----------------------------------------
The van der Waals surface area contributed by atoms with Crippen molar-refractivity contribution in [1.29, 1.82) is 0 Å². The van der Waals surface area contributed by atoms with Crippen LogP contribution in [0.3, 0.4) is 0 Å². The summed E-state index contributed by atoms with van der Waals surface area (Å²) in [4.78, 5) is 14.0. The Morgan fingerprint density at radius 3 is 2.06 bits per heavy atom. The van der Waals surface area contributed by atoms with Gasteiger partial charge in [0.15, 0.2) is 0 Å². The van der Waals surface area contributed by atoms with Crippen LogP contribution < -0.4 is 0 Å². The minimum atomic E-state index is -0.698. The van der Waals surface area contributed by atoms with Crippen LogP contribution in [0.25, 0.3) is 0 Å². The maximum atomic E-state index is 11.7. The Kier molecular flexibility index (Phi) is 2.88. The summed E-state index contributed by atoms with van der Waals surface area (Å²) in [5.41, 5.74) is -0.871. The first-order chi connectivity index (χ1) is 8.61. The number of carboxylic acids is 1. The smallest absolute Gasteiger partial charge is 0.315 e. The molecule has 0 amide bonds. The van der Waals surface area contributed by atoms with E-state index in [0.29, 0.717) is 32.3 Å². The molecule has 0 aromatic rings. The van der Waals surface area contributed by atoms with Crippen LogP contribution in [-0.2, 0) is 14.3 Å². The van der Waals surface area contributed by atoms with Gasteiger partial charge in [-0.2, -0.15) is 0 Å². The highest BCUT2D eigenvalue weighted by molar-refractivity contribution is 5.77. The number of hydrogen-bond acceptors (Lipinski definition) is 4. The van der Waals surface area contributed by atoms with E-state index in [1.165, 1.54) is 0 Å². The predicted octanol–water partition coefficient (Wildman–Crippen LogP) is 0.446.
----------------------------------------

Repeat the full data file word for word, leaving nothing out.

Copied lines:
The van der Waals surface area contributed by atoms with Crippen molar-refractivity contribution in [1.29, 1.82) is 0 Å². The van der Waals surface area contributed by atoms with Crippen LogP contribution in [0.3, 0.4) is 0 Å². The summed E-state index contributed by atoms with van der Waals surface area (Å²) in [4.78, 5) is 14.0. The Morgan fingerprint density at radius 3 is 2.06 bits per heavy atom. The van der Waals surface area contributed by atoms with Gasteiger partial charge in [0.15, 0.2) is 0 Å². The van der Waals surface area contributed by atoms with Crippen LogP contribution < -0.4 is 0 Å². The minimum atomic E-state index is -0.698. The van der Waals surface area contributed by atoms with Crippen LogP contribution in [0.25, 0.3) is 0 Å². The maximum atomic E-state index is 11.7. The Kier molecular flexibility index (Phi) is 2.88. The summed E-state index contributed by atoms with van der Waals surface area (Å²) in [5.41, 5.74) is -0.871. The first-order chi connectivity index (χ1) is 8.61. The number of carboxylic acids is 1. The smallest absolute Gasteiger partial charge is 0.315 e. The molecule has 0 amide bonds. The van der Waals surface area contributed by atoms with E-state index in [0.29, 0.717) is 32.3 Å². The molecule has 0 aromatic rings. The van der Waals surface area contributed by atoms with Crippen LogP contribution in [-0.2, 0) is 14.3 Å². The van der Waals surface area contributed by atoms with Gasteiger partial charge in [-0.2, -0.15) is 0 Å². The highest BCUT2D eigenvalue weighted by molar-refractivity contribution is 5.77. The number of hydrogen-bond acceptors (Lipinski definition) is 4. The van der Waals surface area contributed by atoms with E-state index in [1.165, 1.54) is 0 Å². The predicted octanol–water partition coefficient (Wildman–Crippen LogP) is 0.446.